March 30, 2020
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LifeFlight pad to bring urgent care closer to popular Down East recreation area

Joseph Cyr | Houlton Pioneer Times
Joseph Cyr | Houlton Pioneer Times
The town of Danforth will soon have a helicopter landing pad for Lifeflight of Maine, thanks to donations and local fundraising. Taking part in a ribbon-cutting ceremony Jan. 17 are, from left, Ken Clark, Northern Washington/Southern Aroostook Regional Ambulance Service; Eric Young, Danforth fire chief; Jane Rossignol, resident; Ardis Brown, Danforth town manager; Jackie Morse, vice president of Machias Savings Bank; Barry Gillis, selectman; Melissa Arndt, director of communications for Lifeflight of Maine; Roger Rossignol, project director/president of the Grand Lakers ATV club; Angela Cowger and Michael Cowger, owners of Cowgers’ Lake Front Cabins; and Michael Koposcinski, Danforth assistant fire chief.

DANFORTH, Maine — Grand Lake is renowned for its picturesque beauty and is a popular destination in the summer for those looking to spend quiet times camping by the majestic lake. But it is that very isolation that poses unique challenges for individuals needing urgent medical care.

To help meet that need, LifeFlight of Maine has partnered with the town of Danforth to develop a landing pad for its emergency helicopters near the public boat launch at Greenland Cove campgrounds.The site will also be near the ATV and snowmobile trail system.

A ribbon-cutting ceremony for the construction project was held Friday morning, with plans for the work to begin this spring. Local landowner David Snow Jr. donated the land for the pad to the town, and the construction of the pad will be paid for by donations and fund-raising projects.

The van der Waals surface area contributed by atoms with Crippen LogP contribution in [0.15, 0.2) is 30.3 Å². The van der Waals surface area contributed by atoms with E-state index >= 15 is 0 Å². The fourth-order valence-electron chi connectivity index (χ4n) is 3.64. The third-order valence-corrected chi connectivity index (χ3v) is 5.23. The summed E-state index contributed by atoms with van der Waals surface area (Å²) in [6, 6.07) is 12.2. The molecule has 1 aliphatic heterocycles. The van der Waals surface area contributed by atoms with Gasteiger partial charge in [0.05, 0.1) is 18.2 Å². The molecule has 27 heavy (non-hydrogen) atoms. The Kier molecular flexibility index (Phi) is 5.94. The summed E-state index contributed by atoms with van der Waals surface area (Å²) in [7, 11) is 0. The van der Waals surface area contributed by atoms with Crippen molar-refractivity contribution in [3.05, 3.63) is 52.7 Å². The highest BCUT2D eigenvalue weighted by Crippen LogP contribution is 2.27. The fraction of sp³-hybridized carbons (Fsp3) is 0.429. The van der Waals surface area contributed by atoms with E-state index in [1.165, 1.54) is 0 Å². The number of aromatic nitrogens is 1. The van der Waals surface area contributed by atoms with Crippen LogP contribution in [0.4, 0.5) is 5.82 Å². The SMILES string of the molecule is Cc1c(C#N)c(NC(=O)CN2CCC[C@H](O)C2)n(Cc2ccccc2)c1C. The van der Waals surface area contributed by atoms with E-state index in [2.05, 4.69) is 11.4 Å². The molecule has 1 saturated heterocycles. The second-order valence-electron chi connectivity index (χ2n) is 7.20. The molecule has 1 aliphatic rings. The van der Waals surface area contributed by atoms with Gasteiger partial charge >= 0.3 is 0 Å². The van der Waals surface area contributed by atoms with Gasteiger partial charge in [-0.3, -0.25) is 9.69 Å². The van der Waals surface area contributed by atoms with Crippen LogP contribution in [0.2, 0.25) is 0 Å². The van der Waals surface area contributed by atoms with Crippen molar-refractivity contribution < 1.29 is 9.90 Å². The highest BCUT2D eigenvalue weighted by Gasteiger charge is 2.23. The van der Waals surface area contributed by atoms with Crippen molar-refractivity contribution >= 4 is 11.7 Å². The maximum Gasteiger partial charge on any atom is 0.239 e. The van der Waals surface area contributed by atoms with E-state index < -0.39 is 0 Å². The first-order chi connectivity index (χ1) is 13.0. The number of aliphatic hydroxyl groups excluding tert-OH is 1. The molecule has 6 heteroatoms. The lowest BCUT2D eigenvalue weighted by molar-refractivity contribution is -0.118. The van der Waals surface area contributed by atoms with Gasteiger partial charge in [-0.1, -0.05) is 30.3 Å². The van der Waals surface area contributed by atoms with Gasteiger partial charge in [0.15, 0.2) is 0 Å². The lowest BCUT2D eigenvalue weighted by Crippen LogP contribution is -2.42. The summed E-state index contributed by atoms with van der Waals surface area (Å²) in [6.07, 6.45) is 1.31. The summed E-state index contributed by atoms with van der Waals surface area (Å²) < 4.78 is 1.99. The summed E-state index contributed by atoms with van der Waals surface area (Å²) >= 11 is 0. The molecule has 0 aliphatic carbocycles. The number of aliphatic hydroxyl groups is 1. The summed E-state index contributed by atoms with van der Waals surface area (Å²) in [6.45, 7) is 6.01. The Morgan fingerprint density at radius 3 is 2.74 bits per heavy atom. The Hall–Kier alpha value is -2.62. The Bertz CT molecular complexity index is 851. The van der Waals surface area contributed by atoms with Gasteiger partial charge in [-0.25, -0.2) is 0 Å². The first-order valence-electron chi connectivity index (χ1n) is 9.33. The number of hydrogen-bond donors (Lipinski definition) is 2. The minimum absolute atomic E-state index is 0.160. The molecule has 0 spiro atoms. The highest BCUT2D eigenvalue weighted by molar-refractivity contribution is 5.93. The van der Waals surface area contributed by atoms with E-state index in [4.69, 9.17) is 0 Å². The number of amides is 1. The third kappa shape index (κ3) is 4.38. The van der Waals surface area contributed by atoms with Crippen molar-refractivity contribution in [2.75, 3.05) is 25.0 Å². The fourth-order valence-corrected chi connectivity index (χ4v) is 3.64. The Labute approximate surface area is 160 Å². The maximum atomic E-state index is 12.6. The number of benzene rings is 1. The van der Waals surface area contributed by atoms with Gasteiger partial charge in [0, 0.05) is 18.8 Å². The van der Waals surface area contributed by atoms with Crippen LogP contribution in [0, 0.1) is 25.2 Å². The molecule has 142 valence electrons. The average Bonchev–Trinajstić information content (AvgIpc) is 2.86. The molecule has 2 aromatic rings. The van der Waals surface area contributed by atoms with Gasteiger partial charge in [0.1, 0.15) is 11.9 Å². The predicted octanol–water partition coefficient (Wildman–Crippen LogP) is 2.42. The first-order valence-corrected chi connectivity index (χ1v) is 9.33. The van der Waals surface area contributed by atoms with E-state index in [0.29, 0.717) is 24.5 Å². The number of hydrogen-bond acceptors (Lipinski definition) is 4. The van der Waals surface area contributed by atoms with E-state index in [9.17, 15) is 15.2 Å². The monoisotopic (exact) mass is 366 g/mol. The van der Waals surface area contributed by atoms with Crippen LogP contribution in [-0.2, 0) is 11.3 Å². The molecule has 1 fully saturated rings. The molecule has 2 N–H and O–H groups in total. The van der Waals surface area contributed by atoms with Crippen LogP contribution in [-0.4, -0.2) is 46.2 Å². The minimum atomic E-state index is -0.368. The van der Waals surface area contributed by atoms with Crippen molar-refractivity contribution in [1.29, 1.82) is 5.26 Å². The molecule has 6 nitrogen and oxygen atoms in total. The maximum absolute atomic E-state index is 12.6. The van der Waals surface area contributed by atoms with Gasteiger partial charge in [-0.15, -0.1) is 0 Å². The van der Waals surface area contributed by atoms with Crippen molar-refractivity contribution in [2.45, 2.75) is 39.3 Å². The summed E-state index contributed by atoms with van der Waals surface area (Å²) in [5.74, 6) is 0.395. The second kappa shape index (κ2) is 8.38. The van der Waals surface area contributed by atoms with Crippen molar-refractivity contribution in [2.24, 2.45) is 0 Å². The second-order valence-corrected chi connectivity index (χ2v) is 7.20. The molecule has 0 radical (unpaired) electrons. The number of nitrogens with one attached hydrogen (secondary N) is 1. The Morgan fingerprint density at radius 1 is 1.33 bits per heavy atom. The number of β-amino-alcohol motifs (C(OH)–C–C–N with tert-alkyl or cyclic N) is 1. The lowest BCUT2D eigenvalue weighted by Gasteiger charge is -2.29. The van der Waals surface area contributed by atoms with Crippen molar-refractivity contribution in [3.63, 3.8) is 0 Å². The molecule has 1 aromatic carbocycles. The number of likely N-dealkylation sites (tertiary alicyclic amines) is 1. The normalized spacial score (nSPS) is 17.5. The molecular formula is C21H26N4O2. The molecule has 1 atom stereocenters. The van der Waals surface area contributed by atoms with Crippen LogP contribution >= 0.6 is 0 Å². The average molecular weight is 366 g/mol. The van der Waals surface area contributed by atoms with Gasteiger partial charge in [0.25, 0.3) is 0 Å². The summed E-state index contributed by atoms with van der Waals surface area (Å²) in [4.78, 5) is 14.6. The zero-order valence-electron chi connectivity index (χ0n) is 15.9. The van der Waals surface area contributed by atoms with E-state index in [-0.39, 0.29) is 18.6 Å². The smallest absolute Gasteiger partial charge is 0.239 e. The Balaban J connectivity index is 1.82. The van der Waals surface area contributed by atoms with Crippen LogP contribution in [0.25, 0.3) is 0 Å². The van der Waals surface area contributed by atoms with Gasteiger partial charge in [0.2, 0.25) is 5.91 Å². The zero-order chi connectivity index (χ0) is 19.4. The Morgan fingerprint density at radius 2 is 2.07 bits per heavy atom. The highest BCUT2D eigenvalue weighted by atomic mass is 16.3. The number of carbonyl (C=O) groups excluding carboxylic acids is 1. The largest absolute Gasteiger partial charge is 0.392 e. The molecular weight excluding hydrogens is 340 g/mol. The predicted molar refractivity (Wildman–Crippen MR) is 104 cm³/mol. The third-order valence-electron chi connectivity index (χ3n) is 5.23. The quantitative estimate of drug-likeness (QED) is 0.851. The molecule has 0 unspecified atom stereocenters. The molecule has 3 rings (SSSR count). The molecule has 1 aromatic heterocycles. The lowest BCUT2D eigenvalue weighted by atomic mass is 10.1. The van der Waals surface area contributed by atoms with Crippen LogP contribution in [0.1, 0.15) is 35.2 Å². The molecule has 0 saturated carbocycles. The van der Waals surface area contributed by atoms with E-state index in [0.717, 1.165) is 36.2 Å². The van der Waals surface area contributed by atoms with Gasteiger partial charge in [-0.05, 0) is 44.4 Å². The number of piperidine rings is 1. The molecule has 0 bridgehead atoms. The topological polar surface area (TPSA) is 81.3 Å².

“It is so beautiful here,” said Melissa Arndt, director of communications for LifeFlight. “We love this about Maine. We love that we can be out in the woods and enjoy nature, but those same things can make it difficult for people to get help when an emergency happens.”

The new landing pad will be located about 40 miles from the closest hospital, Houlton Regional Hospital. It is also roughly 84 miles to the Down East Community Hospital in Machias.

“Getting people, especially those who are critically ill or injured, to the care they need is of vital importance,” Ardnt said. “For many, how quickly we can get them to the care they need makes all the difference.”

“The reason we have started this project was due to a very bad ATV accident 10 years ago where a young girl could have used this service, but instead had to take a long ambulance ride to the hospital,” said Roger Rossingnol, project coordinator for the town. “The little girl was launched out of the ATV and broke many bones in her chest and went into a coma.”

The young girl did recover, and went on to nursing school, Rossignol said.

Construction on the pad will begin as soon as the groundwork can begin in the spring, Rossignol said. He is optimistic the pad will be completed this year.

“It [construction] might be slowed by the money, if we cannot do enough fundraising for the project,” he said. “We have some local contractors that are willing to volunteer time and equipment to get the lot cleared.”

One acre of woods will need to be cleared to construct the pad. The town owns an adjacent acre of land, in case additional trees need to be cleared for the helicopter’s approach.

Town Manager Ardis Brown said there are 230 cottages located around Grand Lake, which is about three miles off U.S. Route 1.

“In the summertime, we probably have close to 1,500 people in and around the lakes,” Brown said.

Calais Ambulance Chief Ken Clark, whose department covers northern Washington and southern Aroostook counties, said having the option of using a helicopter for those critically ill or seriously injured would be a tremendous benefit for the area.

“We usually transport to Houlton, so this [landing pad] would be a tremendous savings in time,” he said. “It will make quite a difference and can also be used for a larger helicopter should we need to facilitate any type of rescue.”

 


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